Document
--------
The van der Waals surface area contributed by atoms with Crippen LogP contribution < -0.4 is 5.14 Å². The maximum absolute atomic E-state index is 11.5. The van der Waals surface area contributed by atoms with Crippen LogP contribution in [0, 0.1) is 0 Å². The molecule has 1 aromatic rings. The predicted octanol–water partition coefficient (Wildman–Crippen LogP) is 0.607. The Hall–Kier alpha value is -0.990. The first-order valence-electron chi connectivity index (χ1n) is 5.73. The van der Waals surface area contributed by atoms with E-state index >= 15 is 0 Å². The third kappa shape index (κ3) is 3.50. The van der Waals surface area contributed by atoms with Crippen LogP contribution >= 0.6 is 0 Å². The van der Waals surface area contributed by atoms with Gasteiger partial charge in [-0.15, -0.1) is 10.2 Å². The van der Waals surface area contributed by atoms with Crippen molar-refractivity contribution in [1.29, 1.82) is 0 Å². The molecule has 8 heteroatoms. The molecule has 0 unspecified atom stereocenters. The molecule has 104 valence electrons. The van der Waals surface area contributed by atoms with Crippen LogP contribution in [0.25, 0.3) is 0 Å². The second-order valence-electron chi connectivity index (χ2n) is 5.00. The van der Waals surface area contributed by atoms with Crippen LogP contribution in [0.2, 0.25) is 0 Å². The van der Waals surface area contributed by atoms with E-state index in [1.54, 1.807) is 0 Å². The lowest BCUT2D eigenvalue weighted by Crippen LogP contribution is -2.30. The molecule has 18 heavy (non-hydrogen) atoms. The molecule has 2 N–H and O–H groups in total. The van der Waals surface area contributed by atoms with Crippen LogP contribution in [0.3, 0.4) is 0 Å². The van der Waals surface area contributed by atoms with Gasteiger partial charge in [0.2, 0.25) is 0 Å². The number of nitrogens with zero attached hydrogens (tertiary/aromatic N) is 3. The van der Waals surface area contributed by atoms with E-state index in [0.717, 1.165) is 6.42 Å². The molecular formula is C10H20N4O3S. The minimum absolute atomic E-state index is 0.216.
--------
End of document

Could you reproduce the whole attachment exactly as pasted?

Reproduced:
The van der Waals surface area contributed by atoms with Crippen LogP contribution < -0.4 is 5.14 Å². The maximum absolute atomic E-state index is 11.5. The van der Waals surface area contributed by atoms with Crippen LogP contribution in [0, 0.1) is 0 Å². The molecule has 1 aromatic rings. The predicted octanol–water partition coefficient (Wildman–Crippen LogP) is 0.607. The Hall–Kier alpha value is -0.990. The first-order valence-electron chi connectivity index (χ1n) is 5.73. The van der Waals surface area contributed by atoms with E-state index >= 15 is 0 Å². The third kappa shape index (κ3) is 3.50. The van der Waals surface area contributed by atoms with Crippen LogP contribution >= 0.6 is 0 Å². The van der Waals surface area contributed by atoms with Gasteiger partial charge in [-0.15, -0.1) is 10.2 Å². The van der Waals surface area contributed by atoms with Crippen molar-refractivity contribution in [1.29, 1.82) is 0 Å². The molecule has 8 heteroatoms. The molecule has 0 unspecified atom stereocenters. The molecule has 104 valence electrons. The van der Waals surface area contributed by atoms with Crippen LogP contribution in [0.25, 0.3) is 0 Å². The second-order valence-electron chi connectivity index (χ2n) is 5.00. The van der Waals surface area contributed by atoms with Crippen LogP contribution in [0.2, 0.25) is 0 Å². The van der Waals surface area contributed by atoms with E-state index in [1.54, 1.807) is 0 Å². The lowest BCUT2D eigenvalue weighted by Crippen LogP contribution is -2.30. The molecule has 18 heavy (non-hydrogen) atoms. The molecule has 2 N–H and O–H groups in total. The van der Waals surface area contributed by atoms with Crippen LogP contribution in [0.3, 0.4) is 0 Å². The van der Waals surface area contributed by atoms with Gasteiger partial charge in [0.2, 0.25) is 0 Å². The number of nitrogens with zero attached hydrogens (tertiary/aromatic N) is 3. The van der Waals surface area contributed by atoms with E-state index in [0.717, 1.165) is 6.42 Å². The molecular formula is C10H20N4O3S. The minimum absolute atomic E-state index is 0.216.